April 1, 2020
On March 30, 2020, the Action for Change (Acciones para el Cambio – APC) coalition published a letter addressed to the Colombian government urging it to stop forced coca eradication operations amid the COVID-19 public health crisis. The letter encourages the government to instead enforce quarantine measures to prevent the spread of the virus among vulnerable farmer communities.
Despite calls to follow quarantine measures, the Government of Colombia has continued forced coca eradication operations in the Catatumbo region and the departments of Caquetá and Putumayo. These operations, the letter states, violate voluntary substitution agreements signed with farmer communities within the framework of the peace accord.
The letter also highlights the increased use of force and violence against farmers and condemns the murders of Marco Rivadeneira and Alejandro Carvajal. Here is the English text of the letter:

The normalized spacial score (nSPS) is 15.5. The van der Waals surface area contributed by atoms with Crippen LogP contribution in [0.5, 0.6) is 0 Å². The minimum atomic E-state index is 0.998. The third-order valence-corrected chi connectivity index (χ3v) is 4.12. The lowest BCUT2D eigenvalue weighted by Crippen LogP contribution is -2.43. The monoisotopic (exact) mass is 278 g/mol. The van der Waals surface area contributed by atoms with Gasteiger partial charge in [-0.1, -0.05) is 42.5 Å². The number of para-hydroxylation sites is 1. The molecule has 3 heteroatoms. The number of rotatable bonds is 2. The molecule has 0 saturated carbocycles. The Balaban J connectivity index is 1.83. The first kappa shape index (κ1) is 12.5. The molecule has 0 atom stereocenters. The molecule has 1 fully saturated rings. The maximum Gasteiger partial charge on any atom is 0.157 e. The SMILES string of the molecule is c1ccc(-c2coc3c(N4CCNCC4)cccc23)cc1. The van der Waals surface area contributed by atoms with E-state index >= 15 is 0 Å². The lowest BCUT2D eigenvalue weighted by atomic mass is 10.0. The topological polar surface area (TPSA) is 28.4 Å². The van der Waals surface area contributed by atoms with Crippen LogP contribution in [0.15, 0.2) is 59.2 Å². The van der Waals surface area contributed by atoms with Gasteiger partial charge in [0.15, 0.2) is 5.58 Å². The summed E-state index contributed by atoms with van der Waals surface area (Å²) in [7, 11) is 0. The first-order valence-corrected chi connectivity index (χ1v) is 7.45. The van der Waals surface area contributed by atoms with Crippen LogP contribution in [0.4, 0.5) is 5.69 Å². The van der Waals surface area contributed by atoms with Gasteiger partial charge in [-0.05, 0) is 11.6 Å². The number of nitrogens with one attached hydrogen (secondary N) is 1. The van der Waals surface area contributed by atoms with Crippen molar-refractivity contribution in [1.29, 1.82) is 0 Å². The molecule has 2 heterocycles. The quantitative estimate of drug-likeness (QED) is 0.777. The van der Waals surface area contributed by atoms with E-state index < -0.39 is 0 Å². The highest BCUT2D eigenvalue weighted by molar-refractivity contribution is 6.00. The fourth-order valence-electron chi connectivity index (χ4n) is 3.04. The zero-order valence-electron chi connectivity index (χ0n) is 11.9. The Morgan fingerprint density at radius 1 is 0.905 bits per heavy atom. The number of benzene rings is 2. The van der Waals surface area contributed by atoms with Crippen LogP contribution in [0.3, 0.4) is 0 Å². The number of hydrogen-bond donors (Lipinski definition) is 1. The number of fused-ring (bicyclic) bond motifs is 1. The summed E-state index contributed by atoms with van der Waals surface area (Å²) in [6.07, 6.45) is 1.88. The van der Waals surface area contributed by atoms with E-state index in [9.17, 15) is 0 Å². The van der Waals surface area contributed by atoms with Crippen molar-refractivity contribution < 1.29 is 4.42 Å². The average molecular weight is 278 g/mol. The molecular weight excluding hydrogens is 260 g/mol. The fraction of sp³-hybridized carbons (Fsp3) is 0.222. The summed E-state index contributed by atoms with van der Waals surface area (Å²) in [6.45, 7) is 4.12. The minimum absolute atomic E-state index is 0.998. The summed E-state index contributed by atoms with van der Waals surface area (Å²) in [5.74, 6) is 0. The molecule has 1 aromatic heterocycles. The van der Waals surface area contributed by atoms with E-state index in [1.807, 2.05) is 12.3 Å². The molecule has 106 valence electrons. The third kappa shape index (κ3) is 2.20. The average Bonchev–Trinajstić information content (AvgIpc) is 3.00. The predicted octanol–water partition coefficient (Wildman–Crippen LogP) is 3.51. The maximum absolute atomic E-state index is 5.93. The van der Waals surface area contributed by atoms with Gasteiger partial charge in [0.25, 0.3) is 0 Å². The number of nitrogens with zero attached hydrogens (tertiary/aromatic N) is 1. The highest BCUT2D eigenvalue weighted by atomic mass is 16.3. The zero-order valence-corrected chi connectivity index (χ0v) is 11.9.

The COVID-19 pandemic places the Colombian State in a unique situation, in which it must implement rigorous measures to contain the spread of the virus and guarantee its citizens the right to life, health, and survival.
Despite the measures implemented by the national government to address the emergency, several organizations in the Catatumbo region and the departments of Caquetá and Putumayo have denounced intensified forced coca eradication operations, specifically in municipalities where collective agreements were signed under the Comprehensive National Program for the Substitution of Illicit Crops (Programa Nacional Integral de Sustitución de Cultivos de Uso Ilícito, PNIS). To date, the national government has not fully complied with these agreements. Such noncompliance, coupled with uncertain isolation measures to combat the COVID-19 pandemic, has in recent days caused a number of violations to rural populations’ rights.